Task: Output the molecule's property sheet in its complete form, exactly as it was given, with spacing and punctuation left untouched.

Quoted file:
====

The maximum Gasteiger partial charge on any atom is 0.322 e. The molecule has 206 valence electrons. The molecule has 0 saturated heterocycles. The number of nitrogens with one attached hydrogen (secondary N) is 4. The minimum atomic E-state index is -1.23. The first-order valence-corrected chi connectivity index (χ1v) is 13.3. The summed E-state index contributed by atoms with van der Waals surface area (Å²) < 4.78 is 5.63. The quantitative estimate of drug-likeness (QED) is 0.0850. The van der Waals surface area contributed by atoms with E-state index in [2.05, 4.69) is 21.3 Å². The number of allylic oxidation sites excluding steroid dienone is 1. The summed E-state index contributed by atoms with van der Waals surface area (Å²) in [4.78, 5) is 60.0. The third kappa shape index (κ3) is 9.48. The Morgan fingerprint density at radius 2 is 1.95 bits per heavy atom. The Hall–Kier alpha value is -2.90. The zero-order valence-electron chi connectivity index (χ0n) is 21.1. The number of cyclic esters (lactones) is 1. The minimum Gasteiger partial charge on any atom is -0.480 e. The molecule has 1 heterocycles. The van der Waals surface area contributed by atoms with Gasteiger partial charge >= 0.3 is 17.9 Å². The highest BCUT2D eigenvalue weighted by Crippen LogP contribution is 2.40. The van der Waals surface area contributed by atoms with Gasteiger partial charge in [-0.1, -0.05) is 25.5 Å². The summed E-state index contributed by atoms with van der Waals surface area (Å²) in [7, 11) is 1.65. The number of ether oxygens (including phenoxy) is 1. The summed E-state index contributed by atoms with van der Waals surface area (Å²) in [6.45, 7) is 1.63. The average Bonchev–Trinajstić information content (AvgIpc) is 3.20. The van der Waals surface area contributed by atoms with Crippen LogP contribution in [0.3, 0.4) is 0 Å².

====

The maximum Gasteiger partial charge on any atom is 0.322 e. The molecule has 206 valence electrons. The molecule has 0 saturated heterocycles. The number of nitrogens with one attached hydrogen (secondary N) is 4. The minimum atomic E-state index is -1.23. The first-order valence-corrected chi connectivity index (χ1v) is 13.3. The summed E-state index contributed by atoms with van der Waals surface area (Å²) < 4.78 is 5.63. The quantitative estimate of drug-likeness (QED) is 0.0850. The van der Waals surface area contributed by atoms with E-state index in [2.05, 4.69) is 21.3 Å². The number of allylic oxidation sites excluding steroid dienone is 1. The summed E-state index contributed by atoms with van der Waals surface area (Å²) in [4.78, 5) is 60.0. The third kappa shape index (κ3) is 9.48. The Morgan fingerprint density at radius 2 is 1.95 bits per heavy atom. The Hall–Kier alpha value is -2.90. The zero-order valence-electron chi connectivity index (χ0n) is 21.1. The number of cyclic esters (lactones) is 1. The minimum Gasteiger partial charge on any atom is -0.480 e. The molecule has 1 heterocycles. The van der Waals surface area contributed by atoms with Gasteiger partial charge >= 0.3 is 17.9 Å². The highest BCUT2D eigenvalue weighted by Crippen LogP contribution is 2.40. The van der Waals surface area contributed by atoms with Gasteiger partial charge in [-0.1, -0.05) is 25.5 Å². The summed E-state index contributed by atoms with van der Waals surface area (Å²) in [7, 11) is 1.65. The number of ether oxygens (including phenoxy) is 1. The summed E-state index contributed by atoms with van der Waals surface area (Å²) in [6.45, 7) is 1.63. The average Bonchev–Trinajstić information content (AvgIpc) is 3.20. The van der Waals surface area contributed by atoms with Crippen LogP contribution in [0.3, 0.4) is 0 Å².